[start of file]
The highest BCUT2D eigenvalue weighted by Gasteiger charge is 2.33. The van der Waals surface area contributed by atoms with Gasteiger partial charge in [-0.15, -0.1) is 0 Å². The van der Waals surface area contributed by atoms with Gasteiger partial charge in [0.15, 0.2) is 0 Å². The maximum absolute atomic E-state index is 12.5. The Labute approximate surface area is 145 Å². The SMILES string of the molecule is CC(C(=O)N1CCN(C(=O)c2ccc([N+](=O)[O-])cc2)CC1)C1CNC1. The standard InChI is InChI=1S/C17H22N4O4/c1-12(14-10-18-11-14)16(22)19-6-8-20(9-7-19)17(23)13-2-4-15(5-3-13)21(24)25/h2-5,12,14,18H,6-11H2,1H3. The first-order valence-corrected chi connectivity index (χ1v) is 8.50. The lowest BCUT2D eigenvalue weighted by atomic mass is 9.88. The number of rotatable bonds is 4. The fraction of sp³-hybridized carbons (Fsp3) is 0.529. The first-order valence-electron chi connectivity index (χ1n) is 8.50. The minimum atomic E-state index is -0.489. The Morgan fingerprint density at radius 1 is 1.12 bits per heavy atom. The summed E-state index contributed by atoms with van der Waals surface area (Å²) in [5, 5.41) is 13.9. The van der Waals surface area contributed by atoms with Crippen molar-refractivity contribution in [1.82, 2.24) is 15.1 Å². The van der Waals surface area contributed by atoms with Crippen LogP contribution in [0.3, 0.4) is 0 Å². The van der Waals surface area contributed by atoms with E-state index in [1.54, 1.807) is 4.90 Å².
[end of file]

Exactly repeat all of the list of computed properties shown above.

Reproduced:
The highest BCUT2D eigenvalue weighted by Gasteiger charge is 2.33. The van der Waals surface area contributed by atoms with Gasteiger partial charge in [-0.15, -0.1) is 0 Å². The van der Waals surface area contributed by atoms with Gasteiger partial charge in [0.15, 0.2) is 0 Å². The maximum absolute atomic E-state index is 12.5. The Labute approximate surface area is 145 Å². The SMILES string of the molecule is CC(C(=O)N1CCN(C(=O)c2ccc([N+](=O)[O-])cc2)CC1)C1CNC1. The standard InChI is InChI=1S/C17H22N4O4/c1-12(14-10-18-11-14)16(22)19-6-8-20(9-7-19)17(23)13-2-4-15(5-3-13)21(24)25/h2-5,12,14,18H,6-11H2,1H3. The first-order valence-corrected chi connectivity index (χ1v) is 8.50. The lowest BCUT2D eigenvalue weighted by atomic mass is 9.88. The number of rotatable bonds is 4. The fraction of sp³-hybridized carbons (Fsp3) is 0.529. The first-order valence-electron chi connectivity index (χ1n) is 8.50. The minimum atomic E-state index is -0.489. The Morgan fingerprint density at radius 1 is 1.12 bits per heavy atom. The summed E-state index contributed by atoms with van der Waals surface area (Å²) in [5, 5.41) is 13.9. The van der Waals surface area contributed by atoms with Crippen molar-refractivity contribution in [1.82, 2.24) is 15.1 Å². The van der Waals surface area contributed by atoms with Crippen LogP contribution in [0.3, 0.4) is 0 Å². The van der Waals surface area contributed by atoms with E-state index in [1.54, 1.807) is 4.90 Å².